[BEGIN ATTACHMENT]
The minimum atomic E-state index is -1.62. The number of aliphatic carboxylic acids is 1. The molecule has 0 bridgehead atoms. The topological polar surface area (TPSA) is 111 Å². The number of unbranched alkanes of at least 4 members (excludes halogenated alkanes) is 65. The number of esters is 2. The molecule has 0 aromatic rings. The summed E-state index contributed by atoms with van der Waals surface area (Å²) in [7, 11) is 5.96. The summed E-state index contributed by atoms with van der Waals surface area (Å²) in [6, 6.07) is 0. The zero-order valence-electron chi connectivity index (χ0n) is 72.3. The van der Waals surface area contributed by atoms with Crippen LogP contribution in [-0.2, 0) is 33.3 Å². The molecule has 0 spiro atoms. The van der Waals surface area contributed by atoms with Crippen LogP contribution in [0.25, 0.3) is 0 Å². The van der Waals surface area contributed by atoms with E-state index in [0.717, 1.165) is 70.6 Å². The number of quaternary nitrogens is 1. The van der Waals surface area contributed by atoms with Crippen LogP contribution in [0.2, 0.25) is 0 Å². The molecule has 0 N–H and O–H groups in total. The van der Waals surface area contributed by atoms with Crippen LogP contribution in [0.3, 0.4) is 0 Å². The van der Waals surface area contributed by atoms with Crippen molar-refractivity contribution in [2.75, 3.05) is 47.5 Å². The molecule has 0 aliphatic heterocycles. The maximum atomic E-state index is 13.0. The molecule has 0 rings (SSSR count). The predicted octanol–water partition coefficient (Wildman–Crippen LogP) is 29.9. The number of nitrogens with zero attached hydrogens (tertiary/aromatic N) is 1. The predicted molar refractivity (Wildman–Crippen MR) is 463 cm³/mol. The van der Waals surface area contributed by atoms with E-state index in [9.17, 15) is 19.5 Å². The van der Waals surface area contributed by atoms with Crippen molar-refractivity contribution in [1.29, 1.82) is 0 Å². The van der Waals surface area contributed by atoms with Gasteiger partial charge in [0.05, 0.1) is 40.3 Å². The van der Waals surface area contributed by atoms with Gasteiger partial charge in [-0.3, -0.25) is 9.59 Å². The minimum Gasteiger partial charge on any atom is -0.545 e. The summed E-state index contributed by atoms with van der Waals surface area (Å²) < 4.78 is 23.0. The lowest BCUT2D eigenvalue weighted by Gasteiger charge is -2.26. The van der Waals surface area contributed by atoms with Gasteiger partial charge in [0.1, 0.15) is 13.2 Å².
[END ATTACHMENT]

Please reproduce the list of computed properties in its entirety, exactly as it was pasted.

The minimum atomic E-state index is -1.62. The number of aliphatic carboxylic acids is 1. The molecule has 0 bridgehead atoms. The topological polar surface area (TPSA) is 111 Å². The number of unbranched alkanes of at least 4 members (excludes halogenated alkanes) is 65. The number of esters is 2. The molecule has 0 aromatic rings. The summed E-state index contributed by atoms with van der Waals surface area (Å²) in [7, 11) is 5.96. The summed E-state index contributed by atoms with van der Waals surface area (Å²) in [6, 6.07) is 0. The zero-order valence-electron chi connectivity index (χ0n) is 72.3. The van der Waals surface area contributed by atoms with Crippen LogP contribution in [-0.2, 0) is 33.3 Å². The molecule has 0 spiro atoms. The van der Waals surface area contributed by atoms with Crippen LogP contribution in [0.25, 0.3) is 0 Å². The van der Waals surface area contributed by atoms with E-state index in [0.717, 1.165) is 70.6 Å². The number of quaternary nitrogens is 1. The van der Waals surface area contributed by atoms with Crippen LogP contribution in [0.2, 0.25) is 0 Å². The molecule has 0 N–H and O–H groups in total. The van der Waals surface area contributed by atoms with Crippen LogP contribution in [0.3, 0.4) is 0 Å². The van der Waals surface area contributed by atoms with Crippen molar-refractivity contribution in [2.75, 3.05) is 47.5 Å². The molecule has 0 aliphatic heterocycles. The maximum atomic E-state index is 13.0. The molecule has 0 rings (SSSR count). The predicted octanol–water partition coefficient (Wildman–Crippen LogP) is 29.9. The number of nitrogens with zero attached hydrogens (tertiary/aromatic N) is 1. The predicted molar refractivity (Wildman–Crippen MR) is 463 cm³/mol. The van der Waals surface area contributed by atoms with E-state index in [9.17, 15) is 19.5 Å². The van der Waals surface area contributed by atoms with Crippen molar-refractivity contribution in [1.29, 1.82) is 0 Å². The van der Waals surface area contributed by atoms with Gasteiger partial charge in [0.05, 0.1) is 40.3 Å². The van der Waals surface area contributed by atoms with Gasteiger partial charge in [-0.3, -0.25) is 9.59 Å². The minimum Gasteiger partial charge on any atom is -0.545 e. The summed E-state index contributed by atoms with van der Waals surface area (Å²) < 4.78 is 23.0. The lowest BCUT2D eigenvalue weighted by Gasteiger charge is -2.26. The van der Waals surface area contributed by atoms with Gasteiger partial charge in [0.1, 0.15) is 13.2 Å².